A Look Into Academic Cardiology

In 2002, the first transcatheter aortic valve replacement (TAVR) was implanted in a patient with severe symptomatic aortic valve stenosis. More than 15 years later, TAVR has transformed the cardiovascular landscape and is considered one of the greatest medical advancements. Concurrently, many other technologies are under development and being evaluated to improve and transform medicine.

We are fortunate to be in a specialty that has many subspecialties, which offer a wide range of research activities and allow many trainees or young physicians to pursue higher degrees (e.g. MPH or PhD) aiming for a career in academics. This career path requires commitment and passion for advancing patient health care and the ability to cope with pressure and failure when it ensues. Aspiring researchers need to be able to evaluate and identify potential science gaps and willing to experiment on projects that may or may not be successful.

In Greece, a PhD degree is necessary for young physicians who are planning to follow an academic career. When picking a topic or theme for a research proposal, it is crucial to take into consideration many factors such as its clinical significance and the possible positive clinical effect, recruiting eligible patients, securing funding and running the actual study or trial. Besides receiving a PhD, there is no official track that must be followed in order to become an academic cardiologist. One might choose to become engaged with basic or clinical research, focus on teaching or combine research with teaching and clinical work.

I developed a research interest during my medical studies and got involved with data collection and input early on. Even though my main research focus is interventional cardiology and structural heart disorders, my PhD thesis was about non-invasive diagnostic imaging in the clinical setting. This gave me a valuable insight on non-invasive imaging and how to implement what I learned into daily clinical practice and training. During my doctoral thesis, overcoming the bureaucratic obstacles for study approval and limited funding were factors that impacted my overall research experience. However, it was still great to be a part of the whole procedure and the direct contact with patients was an additional benefit when conducting clinical studies.

One of my professors and mentors, Konstantinos Toutouzas, MD, an interventional cardiologist and associate professor of cardiology at Athens Medical School, kindly agreed to express his thoughts about combining clinical work and academic endeavors:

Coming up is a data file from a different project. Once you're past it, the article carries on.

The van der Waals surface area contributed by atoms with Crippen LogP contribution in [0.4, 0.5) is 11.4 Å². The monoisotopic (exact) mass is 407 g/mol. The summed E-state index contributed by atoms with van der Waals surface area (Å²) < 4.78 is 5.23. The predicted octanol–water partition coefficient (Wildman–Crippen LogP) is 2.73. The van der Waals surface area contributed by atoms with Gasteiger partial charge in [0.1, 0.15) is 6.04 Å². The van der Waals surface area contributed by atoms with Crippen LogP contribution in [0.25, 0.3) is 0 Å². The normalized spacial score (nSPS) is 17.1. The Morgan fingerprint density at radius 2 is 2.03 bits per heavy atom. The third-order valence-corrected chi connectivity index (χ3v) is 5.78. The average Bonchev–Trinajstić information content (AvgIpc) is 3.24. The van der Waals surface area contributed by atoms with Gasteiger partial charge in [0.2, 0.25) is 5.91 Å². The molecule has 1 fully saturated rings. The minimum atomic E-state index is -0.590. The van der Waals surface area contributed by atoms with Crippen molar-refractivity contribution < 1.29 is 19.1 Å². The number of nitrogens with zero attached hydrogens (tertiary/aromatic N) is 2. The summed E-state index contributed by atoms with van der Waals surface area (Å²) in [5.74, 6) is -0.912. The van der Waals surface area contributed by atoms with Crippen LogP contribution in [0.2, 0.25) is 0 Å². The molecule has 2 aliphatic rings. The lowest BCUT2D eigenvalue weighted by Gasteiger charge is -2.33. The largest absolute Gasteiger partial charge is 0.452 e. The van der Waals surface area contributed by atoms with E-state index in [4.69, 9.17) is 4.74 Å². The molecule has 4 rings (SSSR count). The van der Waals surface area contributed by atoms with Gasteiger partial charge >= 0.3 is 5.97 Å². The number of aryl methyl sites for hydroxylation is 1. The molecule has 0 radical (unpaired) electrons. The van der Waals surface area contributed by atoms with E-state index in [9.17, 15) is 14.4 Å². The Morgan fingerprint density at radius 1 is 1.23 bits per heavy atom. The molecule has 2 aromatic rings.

"Academic medicine is extremely challenging and demands a lot of time and effort. If deciding on an academic career path, a fellow or young physician should be willing to be involved in basic science or clinical research, teaching, protocol design and execution, among others. Genuine curiosity is always a good ally and perseverance – especially under stressful conditions – is a necessary trait. For trainees who wish to subspecialize in interventional cardiology, it is imperative that they get involved early with hands-on training and closely follow all the latest developments. Structural heart interventions are increasingly being performed and exposure to these technologies should be a top priority for aspiring fellows. It is an exciting time to be an academic interventional cardiologist since this subspecialty offers ample research potential and there are many areas to focus on. From coronary artery disease to structural heart disorders, clinical trials and studies are constantly evaluating newer drugs and devices to improve cardiovascular care. Cardiology is a stimulating and constantly evolving specialty and future advancements are set to change the way we manage patients. Technology integration is becoming the norm in daily practice and the concept of big data is revolutionizing the way we evaluate the enormous set of patients' data, with an ultimate goal of personalizing treatment strategies for the patient. Designing and implementing clinical trials that test the newer technological advancements will be a major challenge for academics and investigators alike. I believe that in the future we will witness an even greater progression on how we evaluate and treat cardiovascular disease patients, and I would prompt all the younger trainees and physicians to be involved in cardiovascular research."

From 3-D printing and holograms to artificial reality and big data, technology is poised to have a central role in shaping the future of medicine. Whether this will lead to affordable health care and better patient outcomes is still to be proven. Nonetheless, it is both a privilege and an obligation as physicians – whether in an academic setting or not – to evaluate these novel technologies and medical devices and implement them to our patients' best interests.

This article was authored by Konstantinos Stathogiannis, MD, PhD, Fellow in Training (FIT) at Hippokration General Hospital in Athens, Greece.